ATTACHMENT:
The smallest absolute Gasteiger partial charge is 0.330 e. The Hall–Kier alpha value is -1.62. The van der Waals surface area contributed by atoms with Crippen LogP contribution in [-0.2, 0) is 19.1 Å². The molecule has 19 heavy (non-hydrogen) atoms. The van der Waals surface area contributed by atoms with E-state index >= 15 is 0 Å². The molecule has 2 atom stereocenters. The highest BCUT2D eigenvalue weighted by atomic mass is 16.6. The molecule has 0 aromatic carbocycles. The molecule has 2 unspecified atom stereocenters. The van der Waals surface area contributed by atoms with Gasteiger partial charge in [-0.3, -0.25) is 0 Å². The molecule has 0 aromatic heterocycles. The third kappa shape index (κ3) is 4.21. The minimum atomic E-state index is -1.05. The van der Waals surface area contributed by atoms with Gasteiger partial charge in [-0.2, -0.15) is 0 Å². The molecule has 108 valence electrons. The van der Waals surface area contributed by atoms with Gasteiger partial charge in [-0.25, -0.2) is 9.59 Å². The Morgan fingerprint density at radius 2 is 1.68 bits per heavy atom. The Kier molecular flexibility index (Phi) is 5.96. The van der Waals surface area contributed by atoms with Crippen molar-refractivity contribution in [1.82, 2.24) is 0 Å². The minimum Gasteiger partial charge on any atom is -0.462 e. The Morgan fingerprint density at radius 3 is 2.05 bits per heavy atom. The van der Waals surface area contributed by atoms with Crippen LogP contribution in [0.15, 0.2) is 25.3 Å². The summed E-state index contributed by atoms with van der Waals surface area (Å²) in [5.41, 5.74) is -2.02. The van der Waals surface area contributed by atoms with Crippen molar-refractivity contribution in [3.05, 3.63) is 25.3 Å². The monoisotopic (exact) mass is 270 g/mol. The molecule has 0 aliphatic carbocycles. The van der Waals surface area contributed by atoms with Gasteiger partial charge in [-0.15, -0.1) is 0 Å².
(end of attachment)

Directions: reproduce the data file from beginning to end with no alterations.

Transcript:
The smallest absolute Gasteiger partial charge is 0.330 e. The Hall–Kier alpha value is -1.62. The van der Waals surface area contributed by atoms with Crippen LogP contribution in [-0.2, 0) is 19.1 Å². The molecule has 19 heavy (non-hydrogen) atoms. The van der Waals surface area contributed by atoms with E-state index >= 15 is 0 Å². The molecule has 2 atom stereocenters. The highest BCUT2D eigenvalue weighted by atomic mass is 16.6. The molecule has 0 aromatic carbocycles. The molecule has 2 unspecified atom stereocenters. The van der Waals surface area contributed by atoms with Gasteiger partial charge in [-0.3, -0.25) is 0 Å². The molecule has 0 aromatic heterocycles. The third kappa shape index (κ3) is 4.21. The minimum atomic E-state index is -1.05. The van der Waals surface area contributed by atoms with Gasteiger partial charge in [-0.2, -0.15) is 0 Å². The molecule has 108 valence electrons. The van der Waals surface area contributed by atoms with Gasteiger partial charge in [-0.25, -0.2) is 9.59 Å². The Morgan fingerprint density at radius 2 is 1.68 bits per heavy atom. The Kier molecular flexibility index (Phi) is 5.96. The van der Waals surface area contributed by atoms with Crippen molar-refractivity contribution in [1.82, 2.24) is 0 Å². The minimum Gasteiger partial charge on any atom is -0.462 e. The Morgan fingerprint density at radius 3 is 2.05 bits per heavy atom. The van der Waals surface area contributed by atoms with Crippen LogP contribution in [0.15, 0.2) is 25.3 Å². The summed E-state index contributed by atoms with van der Waals surface area (Å²) in [5.41, 5.74) is -2.02. The van der Waals surface area contributed by atoms with Crippen molar-refractivity contribution in [3.05, 3.63) is 25.3 Å². The monoisotopic (exact) mass is 270 g/mol. The molecule has 0 aliphatic carbocycles. The van der Waals surface area contributed by atoms with Gasteiger partial charge in [-0.15, -0.1) is 0 Å².